“The number of people consuming deer meat is relatively low compared to the large numbers of Brits who consumed infected beef in the U.K. and produced under 200 cases in that country.”

At this stage, the question is whether we want to expose anyone to a disease similar to mad cow, which is invariably fatal, said Sockett.

Chronic wasting disease first emerged among captive deer at a wildlife research facility in Colorado in 1967. Researchers didn’t realize that the mysterious killer was caused by prions until 1978.

Since then the disease has spread via trucks as the game farm industry traded and sold elk and deer across North America. The game farm industry raises cervids in captivity for both meat production and antler harvest — a popular aphrodisiac in Asian markets.

Scientists confirmed the first case on a game farm in Saskatchewan in 1996 and later traced the origin of the outbreak to infected animals from a U.S. game farm.

Alberta later found chronic wasting disease infections on farms as well, and in 2004 wildlife experts confirmed repeated transfers of the disease from commercial farms into wild deer and elk populations in Canada.

Saskatchewan remains a hot spot for chronic wasting disease outbreaks on captive game farms and in wild populations. There is no vaccine and no live test for the disease.

Unlike mad cow disease, which spread through contaminated feed, chronic wasting disease can be spread by saliva, urine and even infected plants.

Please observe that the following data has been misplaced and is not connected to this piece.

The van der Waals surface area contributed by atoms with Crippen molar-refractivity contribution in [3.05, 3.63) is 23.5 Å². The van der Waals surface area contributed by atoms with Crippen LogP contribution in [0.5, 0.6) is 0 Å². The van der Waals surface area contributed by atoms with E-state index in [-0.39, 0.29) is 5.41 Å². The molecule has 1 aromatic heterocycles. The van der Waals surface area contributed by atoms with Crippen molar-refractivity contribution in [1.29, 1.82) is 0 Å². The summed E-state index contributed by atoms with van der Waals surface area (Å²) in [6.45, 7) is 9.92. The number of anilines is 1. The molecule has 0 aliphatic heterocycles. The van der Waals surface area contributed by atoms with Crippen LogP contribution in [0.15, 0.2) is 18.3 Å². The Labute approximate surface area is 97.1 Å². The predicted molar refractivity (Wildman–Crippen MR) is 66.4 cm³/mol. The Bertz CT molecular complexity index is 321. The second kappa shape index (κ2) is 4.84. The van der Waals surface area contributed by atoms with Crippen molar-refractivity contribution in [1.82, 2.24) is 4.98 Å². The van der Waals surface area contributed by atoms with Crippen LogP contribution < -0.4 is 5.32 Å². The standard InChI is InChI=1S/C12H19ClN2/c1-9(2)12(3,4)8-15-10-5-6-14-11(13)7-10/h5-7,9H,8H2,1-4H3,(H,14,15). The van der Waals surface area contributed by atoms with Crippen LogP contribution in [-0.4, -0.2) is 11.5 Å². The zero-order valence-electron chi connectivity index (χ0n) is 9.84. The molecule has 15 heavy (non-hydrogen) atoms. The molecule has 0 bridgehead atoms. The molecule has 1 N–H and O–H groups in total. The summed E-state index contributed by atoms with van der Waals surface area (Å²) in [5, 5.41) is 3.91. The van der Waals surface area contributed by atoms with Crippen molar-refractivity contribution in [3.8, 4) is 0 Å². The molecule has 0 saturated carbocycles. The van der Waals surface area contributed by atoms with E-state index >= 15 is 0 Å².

Like the Elk Breeders Association, Sockett has no doubt that at least some hunters of wild deer and particularly First Nation communities dependent on “country food” on the prairies have been exposed to infected deer meat.

Although there is no evidence that chronic wasting disease has yet infected humans, researchers have no idea how the disease might even express itself in human populations, Sockett said.

To protect human health he recommends that regulators test “the carcass of every cervid in chronic wasting disease-infected areas before people consume them.” He added that the federal agencies responsible for controlling the disease and the risk of human infections, including the Public Health Agency, Canadian Food Inspection Agency, Agriculture Canada and Environment Canada should be working closely together and ensuring national co-ordination and sharing of risk assessment data.

The recent federal advisory, for example, recommended “that a precautionary approach to the management of the potential risks of exposure through food and health products is warranted.”

“What do these organizations mean by precautionary approach and are they using the same dictionary?” asked Sockett. “Are they sharing their risk assessments?”

In addition, the federal government needs to focus on policies that prevent the spread of the disease in cervids.

“There needs to be a greater sense of urgency, that is my feeling, and action on the necessary precautions needs to be in place as soon as possible.”

He also suggests that the government allocate dollars to examine the economic implications of the disease.

“It could hugely affect the Canadian economy.”

Lastly, he’d like to see the government establish a national advisory committee composed of scientists, wildlife experts, First Nations and rural citizens to co-ordinate a response to the epidemic.

Such a body could evaluate things from a multi-disciplinary perspective and direct research priorities, Sockett said.  [Tyee]

Read more: Health, Politics, Food